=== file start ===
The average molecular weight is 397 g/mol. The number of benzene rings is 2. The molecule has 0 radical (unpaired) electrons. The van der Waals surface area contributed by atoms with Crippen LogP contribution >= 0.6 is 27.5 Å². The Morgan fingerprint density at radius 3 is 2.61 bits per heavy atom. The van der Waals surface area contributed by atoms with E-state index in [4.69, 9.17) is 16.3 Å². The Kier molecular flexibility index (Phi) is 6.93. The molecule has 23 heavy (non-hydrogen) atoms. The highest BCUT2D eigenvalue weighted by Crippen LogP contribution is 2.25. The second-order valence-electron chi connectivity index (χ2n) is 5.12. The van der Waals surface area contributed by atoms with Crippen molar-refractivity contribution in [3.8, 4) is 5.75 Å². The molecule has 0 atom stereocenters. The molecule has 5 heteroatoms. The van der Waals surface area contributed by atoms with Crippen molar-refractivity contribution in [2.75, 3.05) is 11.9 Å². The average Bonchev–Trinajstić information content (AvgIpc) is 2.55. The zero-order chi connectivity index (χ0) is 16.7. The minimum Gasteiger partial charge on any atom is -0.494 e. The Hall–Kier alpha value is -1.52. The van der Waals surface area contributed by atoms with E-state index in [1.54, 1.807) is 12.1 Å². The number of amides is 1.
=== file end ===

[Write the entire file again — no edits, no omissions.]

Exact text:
The average molecular weight is 397 g/mol. The number of benzene rings is 2. The molecule has 0 radical (unpaired) electrons. The van der Waals surface area contributed by atoms with Crippen LogP contribution >= 0.6 is 27.5 Å². The Morgan fingerprint density at radius 3 is 2.61 bits per heavy atom. The van der Waals surface area contributed by atoms with E-state index in [4.69, 9.17) is 16.3 Å². The Kier molecular flexibility index (Phi) is 6.93. The molecule has 23 heavy (non-hydrogen) atoms. The highest BCUT2D eigenvalue weighted by Crippen LogP contribution is 2.25. The second-order valence-electron chi connectivity index (χ2n) is 5.12. The van der Waals surface area contributed by atoms with Crippen molar-refractivity contribution in [3.8, 4) is 5.75 Å². The molecule has 0 atom stereocenters. The molecule has 5 heteroatoms. The van der Waals surface area contributed by atoms with Crippen molar-refractivity contribution in [2.75, 3.05) is 11.9 Å². The average Bonchev–Trinajstić information content (AvgIpc) is 2.55. The zero-order chi connectivity index (χ0) is 16.7. The minimum Gasteiger partial charge on any atom is -0.494 e. The Hall–Kier alpha value is -1.52. The van der Waals surface area contributed by atoms with E-state index in [1.54, 1.807) is 12.1 Å². The number of amides is 1.